It’s late 2022 and federal retirement is still a paperwork chore

In the digital age, federal retirement still takes by-hand data gathering and paper. Give yourself months.

The digital, online age has made life both easier and more complex. One reason is everything requires an account. The other day I received an email to answer a one-question poll: Would I be interested in attending my 50th high school reunion? But first I had to make an account somewhere and establish a password.

We’ve all encountered this phenomenon 86 million times. It might be tiresome and something else to manage, but think of the alternative, analog way of doing routine tasks.

Call this the TV phenomenon. Between cable and streaming, what’s available on TV has exploded with choices. You need at least a couple of button-covered remotes, plus multiple accounts and passwords. Not technically difficult, just a pain in the neck to manage. But who would return to the 3-channel, rabbit-ear, twist-the-dial days?

The federal sphere is all about process. Precious little of it is yet modernized.

For example, many agencies are looking to hire contractors to help them modernize the very services the offer to the public. Congress gave them an extra billion dollars for this purpose. But finding, getting bids from, and contracting with a company is one of the most complex, paper-intensive processes under heaven. Yes there are computers, but mostly they generate electronic versions of paper.

To their credit, some agencies have added digital services to help citizens do things. Establishing a MySocialSecurity account, for instance, is relatively easy. The government has information about people it uses to verify they are who they say they are.

If you ever plan to retire from the government, give yourself lots of time for a paper-intensive… process.

In a speech a couple of weeks ago, Office of Personnel Management Director Kiran Ahuja said a goal of her time in office was to see the retirement process modernized. To tell you the truth, I had no idea how tiresome a process it really is until my interview with Abe Grungold. He advises federal employees on Thrift Savings Plan and retirement issues. Abe himself recently retired after 36 years of federal service.

Now, there’s a psychic and navel-contemplation component to retirement planning. That process takes place in your head and can last years. I’m personally about three years into my own navel-contemplation on this matter. Help is available, but ultimately it’s a decision as much in your gut as in your head.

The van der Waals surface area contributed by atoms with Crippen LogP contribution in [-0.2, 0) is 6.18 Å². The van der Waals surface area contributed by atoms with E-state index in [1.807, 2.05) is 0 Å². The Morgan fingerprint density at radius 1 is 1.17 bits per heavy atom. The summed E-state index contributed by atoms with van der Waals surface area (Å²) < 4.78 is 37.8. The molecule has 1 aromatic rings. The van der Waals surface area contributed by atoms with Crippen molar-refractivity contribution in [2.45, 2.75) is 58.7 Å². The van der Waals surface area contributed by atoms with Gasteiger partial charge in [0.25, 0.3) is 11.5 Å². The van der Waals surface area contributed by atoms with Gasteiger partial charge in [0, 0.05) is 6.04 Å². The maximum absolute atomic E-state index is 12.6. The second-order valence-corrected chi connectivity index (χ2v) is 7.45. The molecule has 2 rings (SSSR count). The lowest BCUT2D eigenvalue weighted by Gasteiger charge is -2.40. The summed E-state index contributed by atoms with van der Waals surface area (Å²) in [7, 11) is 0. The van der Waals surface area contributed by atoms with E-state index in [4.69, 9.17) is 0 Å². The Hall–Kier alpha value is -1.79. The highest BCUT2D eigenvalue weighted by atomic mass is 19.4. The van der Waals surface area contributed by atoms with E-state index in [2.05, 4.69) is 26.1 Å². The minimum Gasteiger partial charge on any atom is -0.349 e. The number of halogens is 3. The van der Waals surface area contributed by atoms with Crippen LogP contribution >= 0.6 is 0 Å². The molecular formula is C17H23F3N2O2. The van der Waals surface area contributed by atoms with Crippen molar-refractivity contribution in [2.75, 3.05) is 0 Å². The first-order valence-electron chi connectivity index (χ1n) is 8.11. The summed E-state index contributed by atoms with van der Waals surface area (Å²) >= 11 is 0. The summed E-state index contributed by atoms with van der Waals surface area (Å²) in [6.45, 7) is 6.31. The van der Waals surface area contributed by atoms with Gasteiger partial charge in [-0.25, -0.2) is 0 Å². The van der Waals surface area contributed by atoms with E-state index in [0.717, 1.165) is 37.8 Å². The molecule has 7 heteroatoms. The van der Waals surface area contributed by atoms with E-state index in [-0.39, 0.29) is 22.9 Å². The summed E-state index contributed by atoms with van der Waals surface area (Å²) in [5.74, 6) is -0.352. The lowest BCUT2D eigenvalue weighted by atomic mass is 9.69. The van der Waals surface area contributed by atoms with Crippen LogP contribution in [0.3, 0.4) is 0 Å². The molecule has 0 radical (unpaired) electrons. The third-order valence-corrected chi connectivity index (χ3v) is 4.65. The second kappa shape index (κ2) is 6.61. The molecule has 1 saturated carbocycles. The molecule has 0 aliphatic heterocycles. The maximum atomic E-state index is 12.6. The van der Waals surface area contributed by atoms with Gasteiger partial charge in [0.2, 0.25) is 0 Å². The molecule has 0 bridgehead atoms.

Once you decide to retire, the fun really begins. Even before the paperwork you have to do, you face an enormous information gathering exercise. Just look at the list of data you need to compile, according to an OPM guidance page. The obvious question is, well, doesn’t the government have all this information about you? Shouldn’t you just push a virtual retirement button so you can turn your attention to that new house in a sun-drenched state?

The government does have all the information, but not in a manner it can plug into a digital service.

Grungold said he spent the better part of a year gathering all of the data and documentation. Why so much time?  He didn’t want to accidentally leave anything out and thereby lower the annuity to which he is entitled. Grungold said the retirement calculators will go over your forms with a fine tooth comb. But if you miss something, no one will discover it and tell you.

The forms aren’t all that long. The immediate FERS retirement form is 14 pages, including four pages of instructions.  But it’s detailed, and you need to download and print it before filling it out. A dining room table project in the digital age. And a niggling one at that.

At least it’s not a security clearance application, at 136 pages, nearly as long as a small novel.

No wonder it takes months for OPM to arrive at a final annuity figure, and that it deals with a never-ending backlog. OPM has made runs at modernizing this process. This automation process is way more complicated than it sounds, with potentially hundreds of business rules and scores of data sources to somehow bring into a digital process, just for one application.

Grungold, like so many feds, worked for several agencies in his career. In effect, he worked for six corporations, each with its own records. But the government is one entity, every dollar drawn on the same Treasury. Ahuja said the challenge of integrating and automating retirement is a customer experience challenge. She’s right.

Nearly Useless Factoid

By Robert O’Shaughnessy

Germany was the first country to implement daylight saving time

Source: AARP


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